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Paraconsistent logic is a logical system that accepts the existence of contradictions.

In classical logic, the necessary falseness of a contradiction is considered axiomatic. The principle of explosion or ex contradictione sequitur quodlibet (Latin, "from a contradiction, anything follows") holds that refusing to accept this axiom leads to a significant problem, expressed thusly:

1 P & ¬P Premise
2 P Conjunctive elimination from 1
3 P & A Disjunction introduction from 2
4 ¬P Conjunctive elimination from 1
5 A Disjunctive syllogism from 3 and 4

Which means: if P and its negation ¬P are both assumed to be true, then P is assumed to be true, from which it follows that at least one of the claims P and some other (arbitrary) claim A is true. However, if we know that either P or A is true, and also that P is not true (that ¬P is true) we can conclude that A, which could be anything, is true. Thus if a theory contains a single inconsistency, it is trivial—that is, it has every sentence as a theorem.

The characteristic or defining feature of a paraconsistent logic is that it rejects the principle of explosion The motivation for paraconsistent logic is the conviction that it ought to be possible to reason with inconsistent information. In non-paraconsistent logics, there is only one inconsistent theory: the trivial theory that has every sentence as a theorem. Paraconsistent logic makes it possible to distinguish between inconsistent theories and to reason with them.

Research into paraconsistent logic has also led to the establishment of the philosophical school of dialetheism (most notably advocated by Graham Priest), which asserts that true contradictions exist in reality, for example groups of people holding opposing views on various moral issues. Being a dialetheist rationally commits one to some form of paraconsistent logic, on pain of otherwise embracing trivialism, i.e. accepting that all contradictions (and equivalently all statements) are true. However, the study of paraconsistent logics does not necessarily entail a dialetheist viewpoint. For example, one need not commit to either the existence of true theories or true contradictions, but would rather prefer a weaker standard like empirical adequacy.

In classical logic Aristotle's three laws, namely, the excluded middle (p or ¬p), non-contradiction ¬ (p ∧ ¬p) and identity (p iff p), are regarded as the same, due to the inter-definition of the connectives. Moreover, traditionally contradictoriness (the presence of contradictions in a theory or in a body of knowledge) and triviality (the fact that such a theory entails all possible consequences) are assumed inseparable, granted that negation is available. These views may be philosophically challenged, precisely on the grounds that they fail to distinguish between contradictoriness and other forms of inconsistency.

On the other hand, it is possible to derive triviality from the 'conflict' between consistency and contradictions, once these notions have been properly distinguished. The very notions of consistency and inconsistency may be furthermore internalized at the object language level.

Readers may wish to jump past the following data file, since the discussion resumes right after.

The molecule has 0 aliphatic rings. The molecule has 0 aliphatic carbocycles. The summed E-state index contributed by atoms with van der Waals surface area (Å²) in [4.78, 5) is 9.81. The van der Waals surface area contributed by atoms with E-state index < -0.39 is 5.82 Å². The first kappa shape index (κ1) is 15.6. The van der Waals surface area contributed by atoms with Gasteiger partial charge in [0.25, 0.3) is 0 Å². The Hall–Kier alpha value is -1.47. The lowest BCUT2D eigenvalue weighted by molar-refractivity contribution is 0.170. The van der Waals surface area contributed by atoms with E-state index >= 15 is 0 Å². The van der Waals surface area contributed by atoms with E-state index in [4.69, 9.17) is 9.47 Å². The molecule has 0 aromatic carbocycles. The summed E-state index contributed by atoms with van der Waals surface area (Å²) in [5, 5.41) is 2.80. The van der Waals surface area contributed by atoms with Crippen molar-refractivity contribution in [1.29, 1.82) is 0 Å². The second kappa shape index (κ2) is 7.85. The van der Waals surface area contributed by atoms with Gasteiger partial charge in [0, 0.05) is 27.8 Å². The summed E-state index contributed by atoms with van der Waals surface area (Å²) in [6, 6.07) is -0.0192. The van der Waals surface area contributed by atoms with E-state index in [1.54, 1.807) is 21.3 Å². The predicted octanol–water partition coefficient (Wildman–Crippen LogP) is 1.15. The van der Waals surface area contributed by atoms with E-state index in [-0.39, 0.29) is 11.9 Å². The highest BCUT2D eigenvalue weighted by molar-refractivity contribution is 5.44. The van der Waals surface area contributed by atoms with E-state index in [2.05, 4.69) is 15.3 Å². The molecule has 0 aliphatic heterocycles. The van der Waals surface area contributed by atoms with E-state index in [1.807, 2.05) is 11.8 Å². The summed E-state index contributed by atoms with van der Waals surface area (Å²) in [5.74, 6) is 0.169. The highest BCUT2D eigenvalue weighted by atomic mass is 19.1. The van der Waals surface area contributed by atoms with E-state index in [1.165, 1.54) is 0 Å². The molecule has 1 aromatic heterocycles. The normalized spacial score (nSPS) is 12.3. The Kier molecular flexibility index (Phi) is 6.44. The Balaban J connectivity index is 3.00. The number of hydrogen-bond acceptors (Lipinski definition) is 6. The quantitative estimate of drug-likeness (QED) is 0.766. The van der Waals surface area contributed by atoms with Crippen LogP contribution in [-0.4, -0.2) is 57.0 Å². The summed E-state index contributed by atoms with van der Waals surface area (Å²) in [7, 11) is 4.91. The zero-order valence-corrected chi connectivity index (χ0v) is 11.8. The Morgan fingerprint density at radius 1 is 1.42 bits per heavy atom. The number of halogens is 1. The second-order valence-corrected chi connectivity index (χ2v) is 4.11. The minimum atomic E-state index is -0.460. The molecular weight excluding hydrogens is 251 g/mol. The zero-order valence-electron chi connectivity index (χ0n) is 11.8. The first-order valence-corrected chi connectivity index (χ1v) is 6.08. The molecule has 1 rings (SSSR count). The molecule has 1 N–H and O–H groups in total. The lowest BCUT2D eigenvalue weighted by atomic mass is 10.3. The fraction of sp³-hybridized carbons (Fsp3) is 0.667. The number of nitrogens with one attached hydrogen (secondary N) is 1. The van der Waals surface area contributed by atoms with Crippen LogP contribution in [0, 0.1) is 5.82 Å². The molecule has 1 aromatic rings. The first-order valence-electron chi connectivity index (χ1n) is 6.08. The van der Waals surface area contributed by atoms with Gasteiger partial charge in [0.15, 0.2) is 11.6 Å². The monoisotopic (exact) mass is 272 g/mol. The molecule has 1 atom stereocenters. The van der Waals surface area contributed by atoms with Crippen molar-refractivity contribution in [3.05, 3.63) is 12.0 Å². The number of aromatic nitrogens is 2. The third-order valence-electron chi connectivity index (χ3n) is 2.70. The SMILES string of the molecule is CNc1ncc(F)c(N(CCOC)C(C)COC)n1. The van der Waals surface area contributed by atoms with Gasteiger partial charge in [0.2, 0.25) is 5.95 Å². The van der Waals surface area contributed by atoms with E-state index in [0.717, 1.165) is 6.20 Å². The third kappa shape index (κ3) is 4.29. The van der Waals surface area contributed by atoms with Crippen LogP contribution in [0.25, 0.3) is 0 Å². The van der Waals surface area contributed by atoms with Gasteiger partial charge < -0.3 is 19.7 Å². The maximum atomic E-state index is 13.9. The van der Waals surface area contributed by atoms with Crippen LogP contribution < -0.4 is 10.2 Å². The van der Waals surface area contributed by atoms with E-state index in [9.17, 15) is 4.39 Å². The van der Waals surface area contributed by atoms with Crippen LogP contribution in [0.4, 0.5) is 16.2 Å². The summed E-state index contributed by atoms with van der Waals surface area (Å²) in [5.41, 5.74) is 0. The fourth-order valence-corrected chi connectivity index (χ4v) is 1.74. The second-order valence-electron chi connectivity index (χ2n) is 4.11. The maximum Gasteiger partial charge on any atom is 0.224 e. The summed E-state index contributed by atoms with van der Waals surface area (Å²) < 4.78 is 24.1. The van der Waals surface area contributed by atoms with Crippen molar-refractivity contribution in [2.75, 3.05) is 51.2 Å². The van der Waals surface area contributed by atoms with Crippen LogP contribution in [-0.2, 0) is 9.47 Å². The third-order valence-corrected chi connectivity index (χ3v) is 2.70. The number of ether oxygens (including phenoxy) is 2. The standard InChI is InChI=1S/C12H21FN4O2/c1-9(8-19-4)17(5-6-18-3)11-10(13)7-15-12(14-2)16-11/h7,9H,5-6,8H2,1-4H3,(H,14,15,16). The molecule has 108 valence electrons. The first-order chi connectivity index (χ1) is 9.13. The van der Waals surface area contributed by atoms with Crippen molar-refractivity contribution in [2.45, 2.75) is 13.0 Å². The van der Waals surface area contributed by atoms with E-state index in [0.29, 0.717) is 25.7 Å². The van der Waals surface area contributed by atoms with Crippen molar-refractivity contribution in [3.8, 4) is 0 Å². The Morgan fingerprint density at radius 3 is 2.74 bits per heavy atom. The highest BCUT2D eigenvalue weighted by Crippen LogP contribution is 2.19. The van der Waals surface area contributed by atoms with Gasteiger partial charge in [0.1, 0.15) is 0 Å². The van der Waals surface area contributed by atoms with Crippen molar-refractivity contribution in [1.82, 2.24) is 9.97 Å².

Paraconsistency involves tradeoffs. In particular, abandoning the principle of explosion requires one to abandon at least one of the following two principles:[7]

Disjunction introduction
Disjunctive syllogism

Both of these principles have been challenged.

One approach is to reject disjunction introduction but keep disjunctive syllogism and transitivity. In this approach, rules of natural deduction hold, except for disjunction introduction and excluded middle; moreover, inference A⊢B does not necessarily mean entailment A⇒B. Also, the following usual Boolean properties hold: double negation as well as associativity, commutativity, distributivity, De Morgan, and idempotence inferences (for conjunction and disjunction). Furthermore, inconsistency-robust proof by contradiction holds for entailment (A⇒(B∧¬B))⊢¬A.

Another approach is to reject disjunctive syllogism. From the perspective of dialetheism, it makes perfect sense that disjunctive syllogism should fail. The idea behind this syllogism is that, if ¬ A, then A is excluded and B can be inferred from A ∨ B. However, if A may hold as well as ¬A, then the argument for the inference is weakened.

Yet another approach is to do both simultaneously. In many systems of relevant logic, as well as linear logic, there are two separate disjunctive connectives. One allows disjunction introduction, and one allows disjunctive syllogism. Of course, this has the disadvantages entailed by separate disjunctive connectives including confusion between them and complexity in relating them.

Furthermore, the rule of proof by contradiction (below) just by itself is inconsistency non-robust in the sense that the negation of every proposition can be proved from a contradiction.

Proof by contradiction If , then 

Strictly speaking, having just the rule above is paraconsistent because it is not the case that every proposition can be proved from a contradiction. However, if the rule double negation elimination () is added as well, then every proposition can be proved from a contradiction. Double negation elimination does not hold for intuitionistic logic.